As an adult, you’ll learn a lot about the art of balancing work and your home life. As more and more people are trying to “have it all,” we’re getting better at managing work/life balance. However, our money management habits can always be improved. There are some money lessons every adult needs to learn by the time they’re 30 years old. These might not always seem obvious once you’re in the “real world.”
While these money lessons don’t always come easily, it’s important to understand how to make the most of your time. Read on to discover our top tips for maximising your time and money so you can focus on the things that really matter to you. These are the money lessons every adult should learn sooner rather than later.
1. Lists Are Essential
One of the most important money lessons every adult should learn has to do with making lists. When trying to remember all your appointments, everything you need to do, and your grocery list, we might accidentally forget something. It’s only human nature.
Trying to remember too much can lead to stress, and that stress could keep you up at night worrying. Instead, write everything down. Write down your financial goals, your debt payoff ideas, and your regular expenses.
Take 10 minutes each day to write down everything you need to remember in quick bullet-point lists. From there, try to review it at the same time each day. It will make you more organised, help you achieve your financial goals, and save you time in the long run. This is one of the money lessons that truly pays off.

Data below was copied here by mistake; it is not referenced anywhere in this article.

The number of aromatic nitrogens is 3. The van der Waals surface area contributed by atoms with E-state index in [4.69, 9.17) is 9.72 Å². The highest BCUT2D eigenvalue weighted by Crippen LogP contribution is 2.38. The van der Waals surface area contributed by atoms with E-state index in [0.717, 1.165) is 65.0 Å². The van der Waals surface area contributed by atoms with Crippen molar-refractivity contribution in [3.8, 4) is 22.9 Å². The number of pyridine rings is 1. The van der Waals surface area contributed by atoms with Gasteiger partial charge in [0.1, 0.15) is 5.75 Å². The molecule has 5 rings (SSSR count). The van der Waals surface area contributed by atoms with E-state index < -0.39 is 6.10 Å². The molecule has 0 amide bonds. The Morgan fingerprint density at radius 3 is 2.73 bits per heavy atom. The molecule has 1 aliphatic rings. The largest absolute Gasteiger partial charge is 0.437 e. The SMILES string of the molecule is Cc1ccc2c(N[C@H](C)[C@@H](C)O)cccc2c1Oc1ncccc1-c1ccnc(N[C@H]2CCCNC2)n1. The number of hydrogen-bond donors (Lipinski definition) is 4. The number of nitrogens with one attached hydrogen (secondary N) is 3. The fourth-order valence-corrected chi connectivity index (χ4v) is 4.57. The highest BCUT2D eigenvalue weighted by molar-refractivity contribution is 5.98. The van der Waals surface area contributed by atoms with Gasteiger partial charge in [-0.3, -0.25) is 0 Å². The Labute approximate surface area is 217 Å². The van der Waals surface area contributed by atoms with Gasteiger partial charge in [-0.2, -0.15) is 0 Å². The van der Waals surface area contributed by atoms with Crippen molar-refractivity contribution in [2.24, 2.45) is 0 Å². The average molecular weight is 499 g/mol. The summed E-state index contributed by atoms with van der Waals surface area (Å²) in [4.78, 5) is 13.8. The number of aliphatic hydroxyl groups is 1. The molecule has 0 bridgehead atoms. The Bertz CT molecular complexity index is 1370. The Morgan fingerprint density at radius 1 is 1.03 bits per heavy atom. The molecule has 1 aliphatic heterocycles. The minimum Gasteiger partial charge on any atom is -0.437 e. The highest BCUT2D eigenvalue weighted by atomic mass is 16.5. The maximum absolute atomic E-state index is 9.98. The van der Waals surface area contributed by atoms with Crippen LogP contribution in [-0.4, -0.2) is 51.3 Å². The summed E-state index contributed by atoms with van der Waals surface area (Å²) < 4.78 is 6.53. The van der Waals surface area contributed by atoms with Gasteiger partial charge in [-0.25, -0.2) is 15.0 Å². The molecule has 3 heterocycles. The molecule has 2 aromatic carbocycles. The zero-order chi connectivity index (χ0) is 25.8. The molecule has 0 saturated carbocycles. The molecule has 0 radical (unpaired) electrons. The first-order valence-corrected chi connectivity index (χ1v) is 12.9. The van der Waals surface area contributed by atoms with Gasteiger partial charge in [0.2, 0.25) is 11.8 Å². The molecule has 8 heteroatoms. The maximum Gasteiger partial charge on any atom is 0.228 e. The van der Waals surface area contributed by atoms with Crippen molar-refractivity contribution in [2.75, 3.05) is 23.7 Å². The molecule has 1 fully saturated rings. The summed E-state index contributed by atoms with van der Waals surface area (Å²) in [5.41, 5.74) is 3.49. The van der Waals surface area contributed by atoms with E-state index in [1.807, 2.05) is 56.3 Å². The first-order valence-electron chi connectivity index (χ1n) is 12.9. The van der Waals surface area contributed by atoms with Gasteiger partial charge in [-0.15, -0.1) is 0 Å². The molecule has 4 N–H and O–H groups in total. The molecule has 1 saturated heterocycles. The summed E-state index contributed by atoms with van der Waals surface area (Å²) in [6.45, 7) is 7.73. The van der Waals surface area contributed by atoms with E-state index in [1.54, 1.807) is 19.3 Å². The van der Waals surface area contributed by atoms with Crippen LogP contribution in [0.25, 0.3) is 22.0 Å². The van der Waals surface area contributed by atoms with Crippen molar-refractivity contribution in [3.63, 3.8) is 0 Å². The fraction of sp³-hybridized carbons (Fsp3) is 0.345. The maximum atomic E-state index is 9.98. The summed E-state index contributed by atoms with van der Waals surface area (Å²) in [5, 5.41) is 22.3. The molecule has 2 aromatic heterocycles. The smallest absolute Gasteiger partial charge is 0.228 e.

2. Meal Planning Makes Life Easier
Once used exclusively by fitness gurus and those on weight-loss diets, meal planning is making its way into the mainstream. By planning your meals in advance, you minimise food waste and therefore keep your costs down. We all know the frustration of having to throw out food that goes bad before we can use it.
Similarly, you’ll also be able to plan your family meals to meet your budget goals. Plan all of your meals and snacks for a week in advance so you can complete your grocery shopping in one big shop and save time dashing back and forth throughout the week. The more prepared you are, the better your savings will be.
You could also cook your meals in advance and freeze them if you wish. This is also an excellent money-saver as you’ll be able to buy some items in bulk which works out cheaper over time. This small tip saves you both time and money, so it’s a must-learn money lesson.
3. Use Time-Saving Services
As a society, we are working harder and putting in longer hours to get ahead. Unfortunately, the cost is our time, and it can lead to impulsive purchases you didn’t really need or plan for.
Always consider your time and what the best use of your time really is. As the saying goes, time is money. While trying to eliminate your debt, look for ways to save on your household expenses.
Also, look for opportunities to save time to free you up to work overtime if it’s available to you. For example, having your dry cleaning picked up and delivered will save you time. The same is true for grocery delivery, cleaning services, and so on. Time is money, so start considering what your time is really worth to you.
4. Review Your Finances Often
Next, you should annually review your insurances, credit cards, and any loans you have such as a mortgage. There may be better options available to you to refinance. Even if there isn’t a better deal, by reviewing your finances you’ll become more aware of your financial position and likely to make better financial decisions. One of the top money lessons is to always know your financial standing.